The Utah Jazz are quietly a trendy pick to challenge the top teams in the Western Conference. They can do it, but health remains the biggest question mark.
The Western Conference is packed right now.
The Golden State Warriors seemed to double down and hit it big with their free agency moves — after they had already seemingly lapped the field. The Houston Rockets are still the defending regular season champions. And it seems like team after team in the West got stronger. There will be a logjam of teams who do not make the Playoffs and plenty of surprises along the way.
It is not the best place to be for a growing team trying to break into the top tier to be. The going logic is a lot of teams will have to bide their time for the Warriors’ ultimate luxury tax implosion (that may never happen).
For a franchise like the Utah Jazz, things are much more difficult. Utah is famously not a free-agent destination. At least that is the perception. And adding players even this summer has been difficult.
The rest of the Western Conference has had plenty of moving and shaking. But the Jazz have remained relatively still. The biggest addition this offseason was draft pick Grayson Allen. The little cap room they had they used to re-sign Dante Exum, an oft-injured guard prospect who finally made an impact last season.
Despite this inactivity, the buzz around the Jazz is palpable. Rookie of the Year runner-up Donovan Mitchell took the league by storm and the Jazz made the second round of the Playoffs for the second straight year. This even after losing Gordon Hayward in free agency the year before.
All of a sudden, people are whispering the Jazz are the third best team in the Western Conference. And if the team takes the kind of internal growth young teams are often projected to make, then maybe they can challenge to get into the top two.
The Jazz have built a strong organizational culture under Quin Snyder. One that has survived plenty of struggle in the least few years to create this kind of opportunity.
Utah though is far from a sure thing. The team was hardly a sure thing last year.
The Jazz started last year 16-24. This was a team that was below .500 in the first half of the season. Their turnaround to get to the fifth seed in the Western Conference and upset the Oklahoma City Thunder was astounding.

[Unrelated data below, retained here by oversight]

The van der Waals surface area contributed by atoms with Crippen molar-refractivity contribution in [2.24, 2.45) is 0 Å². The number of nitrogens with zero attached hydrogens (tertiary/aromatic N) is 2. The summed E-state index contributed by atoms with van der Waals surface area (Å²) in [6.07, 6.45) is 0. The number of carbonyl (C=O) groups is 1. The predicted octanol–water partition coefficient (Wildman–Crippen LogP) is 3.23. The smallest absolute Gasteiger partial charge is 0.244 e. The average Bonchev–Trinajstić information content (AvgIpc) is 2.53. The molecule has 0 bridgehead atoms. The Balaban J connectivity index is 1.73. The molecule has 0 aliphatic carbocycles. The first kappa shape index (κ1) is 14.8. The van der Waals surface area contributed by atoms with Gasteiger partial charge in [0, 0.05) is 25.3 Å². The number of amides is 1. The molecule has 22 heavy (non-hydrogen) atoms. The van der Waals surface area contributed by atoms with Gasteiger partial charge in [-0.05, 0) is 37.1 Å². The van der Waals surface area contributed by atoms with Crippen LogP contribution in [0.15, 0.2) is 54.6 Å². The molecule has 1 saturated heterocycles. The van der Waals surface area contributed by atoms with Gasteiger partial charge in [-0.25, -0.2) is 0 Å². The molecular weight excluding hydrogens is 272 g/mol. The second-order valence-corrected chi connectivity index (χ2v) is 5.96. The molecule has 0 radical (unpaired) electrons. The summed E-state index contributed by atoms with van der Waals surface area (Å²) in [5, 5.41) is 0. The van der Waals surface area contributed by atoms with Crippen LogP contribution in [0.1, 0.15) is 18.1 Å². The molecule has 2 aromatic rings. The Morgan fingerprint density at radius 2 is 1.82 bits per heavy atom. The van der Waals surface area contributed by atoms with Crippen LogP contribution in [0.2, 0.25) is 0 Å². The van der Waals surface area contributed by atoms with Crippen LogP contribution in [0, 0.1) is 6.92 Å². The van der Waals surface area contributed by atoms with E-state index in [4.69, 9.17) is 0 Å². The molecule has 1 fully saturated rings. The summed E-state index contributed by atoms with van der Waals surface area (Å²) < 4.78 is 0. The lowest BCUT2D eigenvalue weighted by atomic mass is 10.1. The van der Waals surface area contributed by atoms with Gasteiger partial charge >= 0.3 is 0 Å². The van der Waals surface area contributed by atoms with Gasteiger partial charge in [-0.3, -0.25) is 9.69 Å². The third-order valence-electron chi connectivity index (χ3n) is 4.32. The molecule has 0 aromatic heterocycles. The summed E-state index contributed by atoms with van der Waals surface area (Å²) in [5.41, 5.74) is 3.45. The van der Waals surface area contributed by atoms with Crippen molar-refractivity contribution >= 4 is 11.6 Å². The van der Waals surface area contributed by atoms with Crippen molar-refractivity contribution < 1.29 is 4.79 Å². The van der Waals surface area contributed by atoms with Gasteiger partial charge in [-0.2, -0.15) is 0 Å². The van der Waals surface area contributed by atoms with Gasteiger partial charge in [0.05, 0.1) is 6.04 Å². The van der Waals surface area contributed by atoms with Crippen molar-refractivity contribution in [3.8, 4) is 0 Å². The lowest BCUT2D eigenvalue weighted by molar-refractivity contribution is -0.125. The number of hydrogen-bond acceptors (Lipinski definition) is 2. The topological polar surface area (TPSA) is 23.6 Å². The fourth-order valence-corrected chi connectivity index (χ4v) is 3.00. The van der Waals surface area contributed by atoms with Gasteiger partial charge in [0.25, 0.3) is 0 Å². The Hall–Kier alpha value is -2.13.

The big reason for that is Rudy Gobert.
Much of what the Jazz have built, specifically on defense is on his shoulders. In the first half of last season, where Gobert missed 23 of 41 games, the Jazz had a 104.8 defensive rating. That was still 10th in the league. But with the team’s other offensive options, that was not the elite defense the team needed to succeed.
With Gobert healthy in the second half of the season, Utah turned it on. The Jazz posted a 98.5 defensive rating — all while increasing their offensive efficiency.
He essentially became Defensive Player of the Year last year on a little more than a half season’s worth of work.
As exciting as Mitchell’s offensive ability can be, Gobert is still the fulcrum this team turns upon. He sets their defense and closes down the paint. Utah’s ultimate playoff success will come down to whether they can keep Gobert on the floor against teams that force them to switch. That is how the Rockets dispatched the Jazz so easily.
Gobert’s injury history has not boded well for Utah. He played in only 56 games last year and has played in more than 70 games just twice in his five-year career. The Jazz’s season has derailed in those off years because of Gobert’s injuries. Last year proved to be an exception for the team. So perhaps they are on some stronger footing.
Utah’s roster is such that every piece feels like it has to fall perfectly into place for the team to take that next step. Dante Exum finally looked healthy toward the end of last season as a defensive game changer off the bench. But he still only played in 14 games. He got a big contract on an incredibly small sample size.
Ricky Rubio has had a long list of injuries throughout his career. His injury in the Playoffs derailed some of the Jazz’s offense as they went up against the Rockets. But three straight years of playing 70-plus games suggest Rubio will be reliable manning the point and helping set up the Jazz’s offense while anchoring their perimeter defense.
The Jazz’s ultimate growth falls on how Mitchell matches and improves upon his stellar season. The one where he averaged 20.5 points per game and shot a 50.6 percent effective field goal percentage. Only 17 rookies all time have scored at least 20 points per game and shot a 50 percent effective field goal percentage. Only three of them were guards — Michael Jordan, Walt Bellamy and Donovan Mitchell.
That is some elite company.
Ultimately, the Jazz will go as far as Mitchell’s development will take him. What he can do for an encore will set the rest of his career in motion and show just how far he can take them.
Utah is full of solid veteran stalwarts and a system they know can work. There are few teams with the kind of cultural backing the Jazz have. Their system seems to work no matter what chance and fate throw at them every year.
That is why it is easy to believe this team could be the one to take the next step and could be the team that provides the greatest challenge to the Rockets and Warriors’ monopoly over the championship conversation.
Utah still has a long way to go to get there though. They are still relying heavily offensively on a second-year player and lack a ton of outside shooting — outside of Joe Ingles and a suddenly surging Ricky Rubio (35.2 percent last year).
Utah’s biggest problem is how every piece has to fall into place perfectly for the whole thing to work. That means Gobert has to stay healthy for the team to realize most of its ambitions for the 2019 season.
If that happens, they might very well challenge for their place in the Western Conference next year.